That’s the mentality common to all successful multi-event swimmers. That’s a sign of a swimmer capable of building the résumé necessary to climb the list of the world’s top swimmers.

After a two-day break from racing, McIntosh was back in the pool on the final night of the World Championships to contest the 400 IM. Entering the week, that event was considered her best shot at gold after she swam a mark of 4:29.12 earlier this year, becoming just the fifth woman in history to break 4:30 earlier this year. The other four members of the sub-4:30 club have won multiple Olympic gold medals each.

McIntosh could not quite repeat that form in Budapest, but she built a lead that stretched to more than two seconds by the 250-meter mark, and then she held off American Katie Grimes on the freestyle to secure her fourth medal of the World Championships and her second individual gold with a time of 4:32.04.

After the race, McIntosh admitted in an interview with NBC Sports, “There’s always room for improvement on the time since I’ve been faster quite a while ago.” Well, improvement on her best time would put her in range of the world record, Katinka Hosszu’s nearly-unthinkable mark of 4:26.36 from the Rio Olympics. It’s not unrealistic that McIntosh could flirt with that mark within a year or two.

Why not? So far, there has been no stopping McIntosh in her rapid rise, and it could be only a matter of time before the world junior records she has been breaking right and left turn into plain, old world records.

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robert kravutske
robert kravutske
1 year ago

when your that young ……no fear!!!!!………the canadian women have put an awesome program together…….long live victor davis!!!!!!

Barbara Harris
Barbara Harris
1 year ago

Indeed she should have a bright future ahead. I do wish the press would stop writing articles/commentary in ways that put additional pressure on these young athletes. Too many of them have suffered from mental health issues. Most famously Phelps and Schmitt have spoken out, but current stars such as Titmus have also talked about needing a break.

By all means report on Summer’s fabulous swims, but is it really necessary for you to heap this sort of additional pressure on her?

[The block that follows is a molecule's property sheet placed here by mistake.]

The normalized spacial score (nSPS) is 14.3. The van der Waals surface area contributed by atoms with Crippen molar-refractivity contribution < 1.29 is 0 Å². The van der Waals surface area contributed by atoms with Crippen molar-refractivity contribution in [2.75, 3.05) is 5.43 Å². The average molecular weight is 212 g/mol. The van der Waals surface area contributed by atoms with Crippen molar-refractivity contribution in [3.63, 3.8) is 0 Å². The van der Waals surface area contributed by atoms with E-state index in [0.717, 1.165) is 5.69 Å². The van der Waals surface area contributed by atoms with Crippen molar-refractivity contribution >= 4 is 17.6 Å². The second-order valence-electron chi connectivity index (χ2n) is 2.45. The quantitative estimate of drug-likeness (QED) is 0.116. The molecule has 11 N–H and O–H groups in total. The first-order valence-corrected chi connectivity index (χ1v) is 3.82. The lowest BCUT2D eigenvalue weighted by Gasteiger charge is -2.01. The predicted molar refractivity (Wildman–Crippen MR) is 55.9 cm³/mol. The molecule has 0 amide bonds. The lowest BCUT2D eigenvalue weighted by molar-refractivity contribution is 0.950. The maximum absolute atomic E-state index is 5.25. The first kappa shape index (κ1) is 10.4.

Michael McCormack
Michael McCormack
1 year ago
Reply to  Barbara Harris

Barbara, the champions are determined by mental toughness; it is a necessary prerequisite to in-water stamina. Dont allow that to sound callous to you; it isn’t. And taking breaks from the heavy intensity of any discipline is the way it must be done. A champion, in particular, must continually re-learn love of what he does, what she does. The legends just accomplish resilience and recovery more quickly and, far more importantly, more thoroughly.

I think Summer has it; I think Katie Grimes has it, too. Those who are to be legends feed hungrily on adversity! I believe, that for champion swimming women of 15 and 16, hormonal swings and body changes are far greater dangers than burnout…or from their either believing OR feeling cornered or cowed by their headlines and fame.

Much more power to the Canadian 100-pound woman-locomotive. So much fun to watch and to cheer her on! We’re behind you all the way, Summer.

1 year ago

I completely agree with Barbara. The focus of coverage of great current or/and potential champions is to celebrate what they’ve achieved. Speculation of what “is likely yet to come” is a completely unnecessary exercise in extra pression and added expectations that nobody actually needs. Wether Summer drops six seconds to hit 4.26 or not in the 400IM is completely irrelevant to who she already is and adds apparent pressure on her to go for it with not reason. I applaude coverage, but i’d prefer to have the useful type.

1 year ago
Reply to  swamswim

or less than 3 seconds considering his 4:29.12 (Toronto Pan Am Centre, Toronto; March 4, 2022).

Tracy Kosinski
Tracy Kosinski
1 year ago

Hahahahaha – it is only a matter of time before she holds multiple world records at one time.